Well, I am either useless, cursed, being sent signs, or a combination of those, and it was all going so well last summer.
This morning I got to stop for yet another nice lie down. Small consolation is that it was mostly not my fault this time, was pulling over on some rough ground but it seems my rear tyre was a bit flat (it was fine when I set off) which I am sure was the cause.
Having discovered the puncture I can have a go at fixing that myself, I have one of those mushroom repair kits, but after much trying I finally managed to properly break the bike as it will not go into second gear. It goes into neutral but above that it feels like there is nowhere else to go.
I am guessing that is not going to be an easy fix? And as I will need someone to come to me to look at it, any recommendations?
(And at what point does determination become stupidity?)
Clutch is on the left, I thought they all were these days?
But the clutch did not feel any different, biting at the same point. And the gear shifts between first and neutral with it in regardless of the engine running.
When in neutral, if I lift the lever all the way the indicator light goes when it reaches the top, but nothing physically happens so it just comes back on as soon as I release it. Physically it feels the same as trying to go up when in top gear.
Check the gear lever travel that nothing is impeding it … if the pinch bolt has loosened and the lever has slipped round on its splines or the pinch bolt itself may be the cause if its loosened at protruding and catching on the casing …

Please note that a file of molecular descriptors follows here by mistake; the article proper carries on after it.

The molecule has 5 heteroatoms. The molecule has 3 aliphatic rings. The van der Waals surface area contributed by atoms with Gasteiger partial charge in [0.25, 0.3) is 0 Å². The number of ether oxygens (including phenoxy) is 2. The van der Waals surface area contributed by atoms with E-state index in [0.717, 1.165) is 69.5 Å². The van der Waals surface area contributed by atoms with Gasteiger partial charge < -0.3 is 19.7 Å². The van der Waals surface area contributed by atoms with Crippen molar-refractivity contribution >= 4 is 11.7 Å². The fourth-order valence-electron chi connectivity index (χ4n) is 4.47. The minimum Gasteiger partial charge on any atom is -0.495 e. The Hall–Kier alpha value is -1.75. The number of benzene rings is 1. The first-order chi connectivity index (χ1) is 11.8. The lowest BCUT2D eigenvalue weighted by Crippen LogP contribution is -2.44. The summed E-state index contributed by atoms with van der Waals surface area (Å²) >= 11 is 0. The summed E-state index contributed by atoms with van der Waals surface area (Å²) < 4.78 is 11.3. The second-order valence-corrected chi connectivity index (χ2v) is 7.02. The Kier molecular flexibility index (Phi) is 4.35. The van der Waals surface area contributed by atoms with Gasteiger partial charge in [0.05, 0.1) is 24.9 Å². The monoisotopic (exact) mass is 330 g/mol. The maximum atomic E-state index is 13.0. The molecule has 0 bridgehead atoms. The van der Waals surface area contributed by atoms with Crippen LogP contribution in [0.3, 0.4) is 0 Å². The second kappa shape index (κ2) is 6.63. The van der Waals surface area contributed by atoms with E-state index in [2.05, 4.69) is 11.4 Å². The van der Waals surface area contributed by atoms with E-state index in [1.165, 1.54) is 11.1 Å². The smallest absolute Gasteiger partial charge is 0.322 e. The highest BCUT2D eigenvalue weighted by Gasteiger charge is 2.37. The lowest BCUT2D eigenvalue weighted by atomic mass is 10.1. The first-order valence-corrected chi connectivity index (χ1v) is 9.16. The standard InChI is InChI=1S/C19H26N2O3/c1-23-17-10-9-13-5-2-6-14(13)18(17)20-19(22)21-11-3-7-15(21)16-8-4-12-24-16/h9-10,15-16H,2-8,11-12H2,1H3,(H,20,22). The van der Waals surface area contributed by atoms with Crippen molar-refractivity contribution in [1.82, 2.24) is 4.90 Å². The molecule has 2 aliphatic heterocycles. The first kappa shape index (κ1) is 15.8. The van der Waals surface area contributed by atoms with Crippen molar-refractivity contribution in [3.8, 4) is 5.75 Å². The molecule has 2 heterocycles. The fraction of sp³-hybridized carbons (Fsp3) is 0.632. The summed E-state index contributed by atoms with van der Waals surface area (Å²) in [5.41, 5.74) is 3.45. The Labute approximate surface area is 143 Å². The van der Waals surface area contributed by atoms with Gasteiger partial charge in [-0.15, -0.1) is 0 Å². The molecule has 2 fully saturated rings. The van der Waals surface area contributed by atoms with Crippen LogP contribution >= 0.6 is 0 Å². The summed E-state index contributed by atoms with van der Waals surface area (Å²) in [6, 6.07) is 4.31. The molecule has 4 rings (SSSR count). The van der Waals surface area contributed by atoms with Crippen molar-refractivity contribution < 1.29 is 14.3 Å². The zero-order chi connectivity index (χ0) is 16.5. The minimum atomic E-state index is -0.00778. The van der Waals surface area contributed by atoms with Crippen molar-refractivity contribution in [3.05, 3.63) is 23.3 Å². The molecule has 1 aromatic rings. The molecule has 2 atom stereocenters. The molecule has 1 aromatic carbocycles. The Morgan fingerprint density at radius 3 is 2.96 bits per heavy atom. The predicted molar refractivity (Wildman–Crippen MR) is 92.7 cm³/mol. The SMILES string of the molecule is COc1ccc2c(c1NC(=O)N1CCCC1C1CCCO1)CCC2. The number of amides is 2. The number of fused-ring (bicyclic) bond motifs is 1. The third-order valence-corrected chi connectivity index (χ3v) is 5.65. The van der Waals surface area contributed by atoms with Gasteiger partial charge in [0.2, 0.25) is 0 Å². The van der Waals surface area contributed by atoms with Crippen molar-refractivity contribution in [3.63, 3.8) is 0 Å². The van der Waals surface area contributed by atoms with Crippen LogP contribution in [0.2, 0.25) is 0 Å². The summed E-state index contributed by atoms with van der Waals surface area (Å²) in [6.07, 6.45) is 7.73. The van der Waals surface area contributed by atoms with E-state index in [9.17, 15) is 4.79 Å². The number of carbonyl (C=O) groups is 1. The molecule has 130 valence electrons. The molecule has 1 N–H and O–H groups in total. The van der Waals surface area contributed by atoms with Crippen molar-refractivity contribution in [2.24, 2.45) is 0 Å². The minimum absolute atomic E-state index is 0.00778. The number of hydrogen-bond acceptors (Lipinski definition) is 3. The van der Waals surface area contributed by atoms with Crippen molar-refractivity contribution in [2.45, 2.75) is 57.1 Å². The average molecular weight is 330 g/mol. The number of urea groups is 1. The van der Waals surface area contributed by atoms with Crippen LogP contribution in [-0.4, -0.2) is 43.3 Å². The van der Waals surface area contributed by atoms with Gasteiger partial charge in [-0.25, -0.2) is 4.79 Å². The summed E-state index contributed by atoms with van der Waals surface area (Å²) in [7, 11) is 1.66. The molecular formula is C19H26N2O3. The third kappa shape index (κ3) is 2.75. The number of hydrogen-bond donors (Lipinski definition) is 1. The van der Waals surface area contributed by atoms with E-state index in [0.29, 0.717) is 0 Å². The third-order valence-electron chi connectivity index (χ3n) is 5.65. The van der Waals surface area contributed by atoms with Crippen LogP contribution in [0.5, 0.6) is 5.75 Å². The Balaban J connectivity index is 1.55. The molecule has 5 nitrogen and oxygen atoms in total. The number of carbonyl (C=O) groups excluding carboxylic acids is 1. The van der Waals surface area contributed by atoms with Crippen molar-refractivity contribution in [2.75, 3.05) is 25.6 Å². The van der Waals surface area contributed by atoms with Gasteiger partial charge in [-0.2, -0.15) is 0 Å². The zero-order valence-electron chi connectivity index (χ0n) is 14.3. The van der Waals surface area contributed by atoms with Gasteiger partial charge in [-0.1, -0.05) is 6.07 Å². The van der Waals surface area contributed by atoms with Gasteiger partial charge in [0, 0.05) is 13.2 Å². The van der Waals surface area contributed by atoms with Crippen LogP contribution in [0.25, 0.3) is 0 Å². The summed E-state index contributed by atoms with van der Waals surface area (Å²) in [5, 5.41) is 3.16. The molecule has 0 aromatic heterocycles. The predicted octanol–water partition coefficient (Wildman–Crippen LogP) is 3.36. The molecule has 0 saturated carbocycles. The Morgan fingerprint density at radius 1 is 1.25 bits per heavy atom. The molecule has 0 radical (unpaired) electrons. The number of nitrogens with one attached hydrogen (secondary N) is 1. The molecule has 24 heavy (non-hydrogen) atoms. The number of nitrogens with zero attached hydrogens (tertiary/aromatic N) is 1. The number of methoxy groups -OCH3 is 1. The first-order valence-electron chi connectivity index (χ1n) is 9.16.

Numerous times I’ve had what I thought were gearbox issues (pretty much the exact experience you describe - try to shift up, N light goes off but comes on as soon as you take off pressure), but each time have turned out to be the gear shifter. Just to make sure it’s not somehow that, loosen each part leading up to it then retighten. Also make sure the shifter is not being blocked at the top of the movement
Where are you located Michael? Alot of places will offer a pickup/deliver service. in regard to your last comment, which i’m assuming had the logic conclusion of should I give up riding; def not! If your concerned then you could ask a motocycle school for a short lession/assement they might be able to help you with how you’re handling the bike.
Thanks all, going into neutral does feel like it is a full click up rather than half of one, so those suggestions make a lot of sense. I will take a look tomorrow to make sure everything is tight and looks to be where it should be. If not scorch can be the backup plan!
Sorry Abzero, I see what you mean now, the actual clutch as in the plates, yes that is on the right.
As to the last comment, I am not sure how serious I am but it does somewhat feel that way. I had an assessment of sorts a few weeks ago though as I had to renew my CBT and my handling was fine, albeit on a different bike. My problem since the original accident is a subconscious lack of confidence on bends, I know what I can and should do yet somehow still end up going too slow and moving to the inside of them.